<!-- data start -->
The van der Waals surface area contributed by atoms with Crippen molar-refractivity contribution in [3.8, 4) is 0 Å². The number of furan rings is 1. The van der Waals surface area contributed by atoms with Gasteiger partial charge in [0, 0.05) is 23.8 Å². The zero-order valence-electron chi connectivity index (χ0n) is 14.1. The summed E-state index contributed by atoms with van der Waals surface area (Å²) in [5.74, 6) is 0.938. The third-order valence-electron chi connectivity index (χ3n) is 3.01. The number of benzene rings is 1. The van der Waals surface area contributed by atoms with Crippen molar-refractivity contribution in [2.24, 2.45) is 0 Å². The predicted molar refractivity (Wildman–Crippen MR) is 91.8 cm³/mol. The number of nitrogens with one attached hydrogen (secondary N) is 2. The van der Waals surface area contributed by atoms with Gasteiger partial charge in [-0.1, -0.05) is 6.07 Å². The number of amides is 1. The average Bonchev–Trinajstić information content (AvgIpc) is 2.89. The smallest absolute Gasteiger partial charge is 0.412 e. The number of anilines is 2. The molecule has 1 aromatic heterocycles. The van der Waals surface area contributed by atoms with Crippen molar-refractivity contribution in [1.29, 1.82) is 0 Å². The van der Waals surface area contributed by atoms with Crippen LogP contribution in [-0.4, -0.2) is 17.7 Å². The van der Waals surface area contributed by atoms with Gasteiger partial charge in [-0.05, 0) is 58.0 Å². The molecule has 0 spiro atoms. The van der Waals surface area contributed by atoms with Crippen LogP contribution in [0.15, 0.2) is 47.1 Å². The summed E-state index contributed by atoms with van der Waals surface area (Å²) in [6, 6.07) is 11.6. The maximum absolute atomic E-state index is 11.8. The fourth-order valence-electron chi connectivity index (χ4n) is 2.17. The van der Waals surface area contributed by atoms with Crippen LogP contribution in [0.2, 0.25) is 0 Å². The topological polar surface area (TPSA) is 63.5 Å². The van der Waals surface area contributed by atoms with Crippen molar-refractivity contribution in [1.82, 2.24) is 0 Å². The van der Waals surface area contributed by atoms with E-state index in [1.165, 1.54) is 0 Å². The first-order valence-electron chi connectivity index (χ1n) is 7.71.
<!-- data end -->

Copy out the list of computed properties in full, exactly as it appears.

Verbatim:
The van der Waals surface area contributed by atoms with Crippen molar-refractivity contribution in [3.8, 4) is 0 Å². The number of furan rings is 1. The van der Waals surface area contributed by atoms with Gasteiger partial charge in [0, 0.05) is 23.8 Å². The zero-order valence-electron chi connectivity index (χ0n) is 14.1. The summed E-state index contributed by atoms with van der Waals surface area (Å²) in [5.74, 6) is 0.938. The third-order valence-electron chi connectivity index (χ3n) is 3.01. The number of benzene rings is 1. The van der Waals surface area contributed by atoms with Crippen molar-refractivity contribution in [2.24, 2.45) is 0 Å². The predicted molar refractivity (Wildman–Crippen MR) is 91.8 cm³/mol. The number of nitrogens with one attached hydrogen (secondary N) is 2. The van der Waals surface area contributed by atoms with Gasteiger partial charge in [-0.1, -0.05) is 6.07 Å². The number of amides is 1. The average Bonchev–Trinajstić information content (AvgIpc) is 2.89. The smallest absolute Gasteiger partial charge is 0.412 e. The number of anilines is 2. The molecule has 1 aromatic heterocycles. The van der Waals surface area contributed by atoms with Crippen molar-refractivity contribution in [1.29, 1.82) is 0 Å². The van der Waals surface area contributed by atoms with Crippen LogP contribution in [-0.4, -0.2) is 17.7 Å². The van der Waals surface area contributed by atoms with Gasteiger partial charge in [-0.05, 0) is 58.0 Å². The molecule has 0 spiro atoms. The van der Waals surface area contributed by atoms with Crippen LogP contribution in [0.15, 0.2) is 47.1 Å². The summed E-state index contributed by atoms with van der Waals surface area (Å²) in [6, 6.07) is 11.6. The maximum absolute atomic E-state index is 11.8. The fourth-order valence-electron chi connectivity index (χ4n) is 2.17. The van der Waals surface area contributed by atoms with Crippen LogP contribution in [0.2, 0.25) is 0 Å². The topological polar surface area (TPSA) is 63.5 Å². The van der Waals surface area contributed by atoms with Crippen molar-refractivity contribution in [1.82, 2.24) is 0 Å². The van der Waals surface area contributed by atoms with E-state index in [1.165, 1.54) is 0 Å². The first-order valence-electron chi connectivity index (χ1n) is 7.71.